Jeanne D. Eiffert submitted an application to the City of Walla Walla for an outside utility agreement (City domestic sewer); Page 2 of this document is missing so the date could not be determined.
By Statutory Warranty Deed filed February 5, 2010, Jeanne D. Eiffert sold the parcel to Stephen E. Wilen for $10 and other good and valuable consideration.
Construction of Building
The house at 314 School Avenue was constructed to a 1953 design by the Bellevue, WA firm of Mithun & Nesland. The design was one of two basic plans submitted for the then-new residential development of Surrey Downs, just south of downtown Bellevue, which architect Omer Mithun (1918 – 1983) had been commissioned to develop for the first phase of building, between 1953 and 1954. Harold J. Nesland, a former student of Mithun’s at the University of Washington, had a brief partnership with his former architecture professor before establishing a successful career on his own in Bellevue.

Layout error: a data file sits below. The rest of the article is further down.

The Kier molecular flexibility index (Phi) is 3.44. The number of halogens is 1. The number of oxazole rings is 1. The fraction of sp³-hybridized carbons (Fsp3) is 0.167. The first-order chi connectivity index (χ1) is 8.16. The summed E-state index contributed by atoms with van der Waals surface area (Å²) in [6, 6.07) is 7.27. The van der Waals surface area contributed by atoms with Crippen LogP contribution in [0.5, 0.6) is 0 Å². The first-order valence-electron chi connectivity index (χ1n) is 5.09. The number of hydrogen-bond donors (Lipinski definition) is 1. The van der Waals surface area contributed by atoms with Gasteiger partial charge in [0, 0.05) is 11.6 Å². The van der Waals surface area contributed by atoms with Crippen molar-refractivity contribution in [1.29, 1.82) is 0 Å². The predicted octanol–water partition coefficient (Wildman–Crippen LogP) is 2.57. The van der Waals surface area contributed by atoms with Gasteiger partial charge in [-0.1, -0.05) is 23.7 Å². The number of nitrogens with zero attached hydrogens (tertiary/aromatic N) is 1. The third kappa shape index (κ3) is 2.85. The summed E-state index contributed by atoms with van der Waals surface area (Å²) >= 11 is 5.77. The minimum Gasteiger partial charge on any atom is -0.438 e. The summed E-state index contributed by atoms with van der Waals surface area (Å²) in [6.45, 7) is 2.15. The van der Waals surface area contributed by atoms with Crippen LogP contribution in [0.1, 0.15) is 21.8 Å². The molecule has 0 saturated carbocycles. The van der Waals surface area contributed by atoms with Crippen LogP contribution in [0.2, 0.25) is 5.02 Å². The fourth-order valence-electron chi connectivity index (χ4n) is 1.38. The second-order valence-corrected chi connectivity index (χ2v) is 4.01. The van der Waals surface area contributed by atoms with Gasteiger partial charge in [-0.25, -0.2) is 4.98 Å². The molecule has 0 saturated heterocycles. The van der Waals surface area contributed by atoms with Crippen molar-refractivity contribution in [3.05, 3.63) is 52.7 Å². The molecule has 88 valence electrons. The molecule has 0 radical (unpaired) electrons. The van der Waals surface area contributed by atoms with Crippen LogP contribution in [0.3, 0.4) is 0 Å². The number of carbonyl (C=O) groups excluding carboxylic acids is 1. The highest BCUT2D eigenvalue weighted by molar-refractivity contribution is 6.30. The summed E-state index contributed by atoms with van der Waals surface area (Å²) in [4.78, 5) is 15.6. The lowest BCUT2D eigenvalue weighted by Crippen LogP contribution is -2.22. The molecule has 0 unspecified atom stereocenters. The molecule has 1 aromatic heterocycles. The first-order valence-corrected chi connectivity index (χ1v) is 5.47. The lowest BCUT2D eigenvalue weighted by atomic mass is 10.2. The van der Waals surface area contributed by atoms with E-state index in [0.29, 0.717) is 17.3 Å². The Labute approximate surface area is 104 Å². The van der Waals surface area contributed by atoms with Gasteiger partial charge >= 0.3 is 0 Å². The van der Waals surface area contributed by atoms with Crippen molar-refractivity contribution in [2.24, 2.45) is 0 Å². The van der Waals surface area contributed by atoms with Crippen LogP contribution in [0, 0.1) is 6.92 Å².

Mithun obtained his architectural degree from the University of Minnesota, and a degree in Naval Architecture from the University of Michigan. He worked for the Seattle architectural firm of Naramore, Bain, Brady & Johanson (now NBBJ, the architects of Whitman’s Cordiner Hall), before establishing his own architectural practice in Bellevue in 1949. He was a Fellow of the American Institute of Architects, and was a professor of architecture at the University of Washington from 1947 until 1982.
In 1990, after Mithun’s death, the firm moved to Seattle. Today, known simply as Mithun (with a – stress mark over the “u”, presumably to denote the correct pronunciation, Mithoon), it is one of Seattle’s largest architectural firms. A second office is located in San Francisco.
The prototype house in Surrey Downs (extant) was the featured “Five Star” home in the September 1958 issue of Better Homes& Gardens magazine. For a few dollars, one could purchase a full set of working plans for any “Five Star” home and build it.